The South African Mint produced Gold Rands with the denominations of 1 Rand and 2 Rand between 1961 and 1983. They are available as almost uncirculated, brilliant uncirculated and proof coins. The 1 and 2 Gold Rand coins contain 91.67% gold with respective actual fine gold weights of 0.1177 oz and 0.2354 oz. The coins were replaced by the 1/10 oz and 1/4 oz Gold Krugerrands.
The obverse side of the 1 and 2 Gold Rand coins is adorned with the portrait of Jan van Riebeeck. He was the 1st Commander of the Cape during Dutch colonial times and is regarded as the founder of the city of Cape Town. Especially the Afrikaner population of South Africa consider him as one of the founding fathers of the nation. Van Riebeeck's portrait is skillfully engraved with such fine details as the lace on his collar and his long coiffure. His portrait is encircled by the English and Afrikaan phrase “Unity is Strength” (“Eendrag Maak Mag”).
The design on the reverse side of the 1 and 2 Rand coins was created by the South African sculptor Coert Steynberg and introduced in 1948 for the 5 shilling coin. It shows South Africa's springbok antelope frolicking through the savanna. „SOUTH AFRICA“ and its Afrikaans equivalent „SUID-AFRIKA“ are inscribed along the coin's edge. The year of mintage appears above the springbok antelope and the denomination of either 1R or 2R is inscribed below it. The English and Afrikans inscriptions of the country's name and motto on the reverse and obverse side trade places from one edge of the coin to the other when comparing the 1 Rand (1R) with the 2 Rand (2R) coin.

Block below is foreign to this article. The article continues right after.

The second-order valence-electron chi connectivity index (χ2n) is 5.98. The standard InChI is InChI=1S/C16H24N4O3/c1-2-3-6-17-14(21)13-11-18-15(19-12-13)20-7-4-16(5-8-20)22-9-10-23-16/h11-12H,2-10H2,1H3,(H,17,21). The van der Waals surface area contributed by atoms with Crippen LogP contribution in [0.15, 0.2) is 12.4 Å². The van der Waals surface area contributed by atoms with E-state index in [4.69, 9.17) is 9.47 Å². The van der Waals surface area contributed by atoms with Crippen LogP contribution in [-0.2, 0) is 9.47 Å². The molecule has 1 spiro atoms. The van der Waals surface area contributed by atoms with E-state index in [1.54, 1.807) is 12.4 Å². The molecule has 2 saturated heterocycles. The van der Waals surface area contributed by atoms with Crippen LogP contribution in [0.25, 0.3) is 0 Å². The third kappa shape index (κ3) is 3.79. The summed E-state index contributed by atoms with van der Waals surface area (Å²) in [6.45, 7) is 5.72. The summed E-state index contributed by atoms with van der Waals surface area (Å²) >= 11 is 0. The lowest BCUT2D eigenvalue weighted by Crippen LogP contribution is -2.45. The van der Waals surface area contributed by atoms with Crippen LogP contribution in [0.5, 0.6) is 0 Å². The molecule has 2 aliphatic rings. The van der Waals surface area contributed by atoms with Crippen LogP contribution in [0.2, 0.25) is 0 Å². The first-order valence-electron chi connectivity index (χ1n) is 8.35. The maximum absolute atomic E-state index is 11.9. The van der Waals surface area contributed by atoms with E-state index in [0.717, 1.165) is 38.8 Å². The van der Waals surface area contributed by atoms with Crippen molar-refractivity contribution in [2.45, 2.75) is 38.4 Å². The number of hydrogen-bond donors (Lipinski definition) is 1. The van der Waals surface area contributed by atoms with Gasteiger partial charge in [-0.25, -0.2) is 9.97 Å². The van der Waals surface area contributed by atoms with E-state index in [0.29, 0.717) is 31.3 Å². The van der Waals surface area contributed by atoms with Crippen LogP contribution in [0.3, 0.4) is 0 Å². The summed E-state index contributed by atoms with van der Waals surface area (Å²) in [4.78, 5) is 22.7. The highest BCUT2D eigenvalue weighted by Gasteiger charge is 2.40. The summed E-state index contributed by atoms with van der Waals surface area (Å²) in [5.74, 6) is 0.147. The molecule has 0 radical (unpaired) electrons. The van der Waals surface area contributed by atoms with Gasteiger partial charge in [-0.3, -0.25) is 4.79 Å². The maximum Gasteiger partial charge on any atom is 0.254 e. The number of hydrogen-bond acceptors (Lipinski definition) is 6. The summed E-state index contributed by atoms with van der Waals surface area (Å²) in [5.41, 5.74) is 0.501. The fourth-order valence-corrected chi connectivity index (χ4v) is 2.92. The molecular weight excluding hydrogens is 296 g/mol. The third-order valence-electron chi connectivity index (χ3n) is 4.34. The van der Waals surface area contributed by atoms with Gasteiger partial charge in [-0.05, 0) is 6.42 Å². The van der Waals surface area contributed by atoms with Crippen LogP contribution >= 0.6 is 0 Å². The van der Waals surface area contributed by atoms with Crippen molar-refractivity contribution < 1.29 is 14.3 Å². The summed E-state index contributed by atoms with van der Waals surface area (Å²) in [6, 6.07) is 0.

|Gold Weight||Face Value||Diameter x Thickness|
|0.1177 oz||1 Rand||19.43 x 1.09 mm|
|0.2354 oz||2 Rand||22.00 x 1.83 mm|
The 1 Rand coin matches the size of the British Half Sovereign and the 2 Rand gold coin is of the same size as the British Sovereign gold coin. These British coins had been minted at the Pretoria branch of the Royal Mint until 1932. From 1952 on, 1 Pound and 1/2 Pound gold bullion coins were issued that had the same dimensions as well. The Gold Rands in the denominations of 1 and 2 Rand replaced the Pound and half-Pound coins in 1961. The South African Mint in Pretoria minted the Gold Rand coins until 1983. At that time, they were replaced by the fractional 1/10 oz and 1/4 oz Gold Krugerrand coins. Even though the 1 and 2 Gold Rand coins are no longer produced these days, they still have the status of legal tender in South Africa. They are difficult to find in circulation now though.
Annual mintage of the 1 Rand gold coin varied between 3,955 and 27,000 coins (proof coins between 2,344 and 21,000 coins). For the 2 Rand gold coin, mintage varied between 2,030 and 18,000 coins (proof coins between 2,344 and 21,000 coins).
Click here to see a table with detailed mintage numbers.
Besides the version of the 1 and 2 Gold Rand coins that was destined for inland circulation, the South African Mint also produced an export version that is illegal to trade in South Africa. The mintage of export coins far exceeded the mintage intended for inland circulation. It complicates matters for investors and collectors that export coins are almost undistinguishable from the rarer and more valuable inland coins in proof condition, since all export coins were produced with a proof-like finish. A certain number of export coins were produced with a proof finish as well.